“Really? You’re going to fall back on grad school psychobabble?” His voice dripped with amusement. “I expected better from you. Can you honestly tell me, Simon, that when you look into de Silva’s big brown telenovela eyes, you never see any shadows there?”

  “No. No, of course I do, sometimes, because he’s human, and human beings aren’t happy one hundred percent of the time.”

  “Those aren’t the kind of shadows I’m talking about, and you know it.”

  I realized I was squeezing my phone so hard an ugly red impression of its hard plastic casing had sunk into my skin. I had to switch hands.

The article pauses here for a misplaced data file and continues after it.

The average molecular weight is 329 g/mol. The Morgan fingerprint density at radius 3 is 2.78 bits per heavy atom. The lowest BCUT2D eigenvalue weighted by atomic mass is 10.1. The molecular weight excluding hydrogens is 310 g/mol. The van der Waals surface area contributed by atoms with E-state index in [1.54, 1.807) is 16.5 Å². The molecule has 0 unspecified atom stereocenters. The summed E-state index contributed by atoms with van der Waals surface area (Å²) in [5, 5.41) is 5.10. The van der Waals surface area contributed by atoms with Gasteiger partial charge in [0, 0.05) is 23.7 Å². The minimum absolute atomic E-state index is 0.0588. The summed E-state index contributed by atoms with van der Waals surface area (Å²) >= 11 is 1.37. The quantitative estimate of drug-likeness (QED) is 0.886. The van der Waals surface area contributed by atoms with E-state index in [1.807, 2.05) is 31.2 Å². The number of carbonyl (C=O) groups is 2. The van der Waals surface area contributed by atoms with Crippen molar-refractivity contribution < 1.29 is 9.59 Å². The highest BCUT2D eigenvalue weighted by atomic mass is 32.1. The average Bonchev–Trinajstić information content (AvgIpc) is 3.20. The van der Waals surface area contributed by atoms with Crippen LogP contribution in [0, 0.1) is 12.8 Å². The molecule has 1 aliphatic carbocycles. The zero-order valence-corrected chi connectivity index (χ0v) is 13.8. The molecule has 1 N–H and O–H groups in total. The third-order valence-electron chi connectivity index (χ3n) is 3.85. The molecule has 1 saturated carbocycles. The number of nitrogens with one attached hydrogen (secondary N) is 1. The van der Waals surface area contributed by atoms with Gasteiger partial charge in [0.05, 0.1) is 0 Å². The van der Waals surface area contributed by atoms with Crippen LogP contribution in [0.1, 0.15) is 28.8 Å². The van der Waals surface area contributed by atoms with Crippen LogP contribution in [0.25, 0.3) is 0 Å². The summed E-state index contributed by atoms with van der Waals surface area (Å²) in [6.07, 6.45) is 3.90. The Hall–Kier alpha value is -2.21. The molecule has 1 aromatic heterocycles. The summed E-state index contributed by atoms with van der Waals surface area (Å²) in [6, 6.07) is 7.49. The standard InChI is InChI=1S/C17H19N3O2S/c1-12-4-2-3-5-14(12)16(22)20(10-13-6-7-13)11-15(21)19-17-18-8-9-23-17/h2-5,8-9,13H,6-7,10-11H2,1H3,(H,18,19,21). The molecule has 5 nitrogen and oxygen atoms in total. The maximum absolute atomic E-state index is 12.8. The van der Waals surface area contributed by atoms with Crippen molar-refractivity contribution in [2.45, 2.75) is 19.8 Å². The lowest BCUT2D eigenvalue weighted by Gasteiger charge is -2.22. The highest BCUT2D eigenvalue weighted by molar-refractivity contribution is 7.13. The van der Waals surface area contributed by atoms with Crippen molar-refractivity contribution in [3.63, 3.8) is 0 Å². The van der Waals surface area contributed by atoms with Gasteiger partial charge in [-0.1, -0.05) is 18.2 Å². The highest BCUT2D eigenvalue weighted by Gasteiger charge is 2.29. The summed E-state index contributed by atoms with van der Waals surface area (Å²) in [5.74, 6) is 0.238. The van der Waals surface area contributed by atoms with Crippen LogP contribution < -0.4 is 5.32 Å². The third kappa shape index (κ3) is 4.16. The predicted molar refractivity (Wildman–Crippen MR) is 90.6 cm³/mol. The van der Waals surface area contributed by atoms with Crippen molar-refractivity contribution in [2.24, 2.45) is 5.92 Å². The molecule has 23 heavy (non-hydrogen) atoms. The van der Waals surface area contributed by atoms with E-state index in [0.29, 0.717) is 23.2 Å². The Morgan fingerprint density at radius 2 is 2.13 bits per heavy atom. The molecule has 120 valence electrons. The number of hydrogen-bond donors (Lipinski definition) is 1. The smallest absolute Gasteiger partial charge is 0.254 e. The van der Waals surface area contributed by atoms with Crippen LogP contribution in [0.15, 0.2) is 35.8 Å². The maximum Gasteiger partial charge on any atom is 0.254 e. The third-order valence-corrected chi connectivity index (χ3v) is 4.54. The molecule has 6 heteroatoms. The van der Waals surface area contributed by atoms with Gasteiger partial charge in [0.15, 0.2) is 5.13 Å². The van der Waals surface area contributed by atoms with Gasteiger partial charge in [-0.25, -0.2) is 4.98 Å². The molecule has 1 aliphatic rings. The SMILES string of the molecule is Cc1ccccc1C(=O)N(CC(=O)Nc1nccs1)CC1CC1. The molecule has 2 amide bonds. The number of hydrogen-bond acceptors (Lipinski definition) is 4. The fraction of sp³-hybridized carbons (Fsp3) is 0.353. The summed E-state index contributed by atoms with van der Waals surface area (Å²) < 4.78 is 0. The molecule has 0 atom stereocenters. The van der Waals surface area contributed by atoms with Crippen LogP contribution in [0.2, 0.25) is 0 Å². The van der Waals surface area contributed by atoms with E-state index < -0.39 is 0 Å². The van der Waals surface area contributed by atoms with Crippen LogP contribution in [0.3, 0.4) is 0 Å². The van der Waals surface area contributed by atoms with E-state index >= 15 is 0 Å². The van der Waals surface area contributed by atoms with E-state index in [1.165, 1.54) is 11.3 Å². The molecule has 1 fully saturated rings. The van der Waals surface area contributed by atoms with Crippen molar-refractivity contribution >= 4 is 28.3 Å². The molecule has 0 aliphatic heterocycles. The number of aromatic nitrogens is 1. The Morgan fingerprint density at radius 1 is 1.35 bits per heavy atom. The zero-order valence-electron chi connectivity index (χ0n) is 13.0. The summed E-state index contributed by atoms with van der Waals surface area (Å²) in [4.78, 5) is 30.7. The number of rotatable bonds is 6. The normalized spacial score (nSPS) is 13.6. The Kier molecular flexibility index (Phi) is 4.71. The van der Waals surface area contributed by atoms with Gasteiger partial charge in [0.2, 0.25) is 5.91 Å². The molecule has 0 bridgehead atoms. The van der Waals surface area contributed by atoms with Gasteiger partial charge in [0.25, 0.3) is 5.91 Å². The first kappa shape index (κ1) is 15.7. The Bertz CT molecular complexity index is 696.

Because he was right. I did see occasional glimpses of darkness in Jesse’s eyes . . . and not sadness, either.

  And while I hadn’t been lying when I’d told Paul about Jesse’s desire to help heal the sick and most downtrodden of our society—it was an integral part of his personality—I did worry sometimes that the reason Jesse fought so desperately against death when he saw it coming for his weakest patients was that he feared it was also coming back for him . . .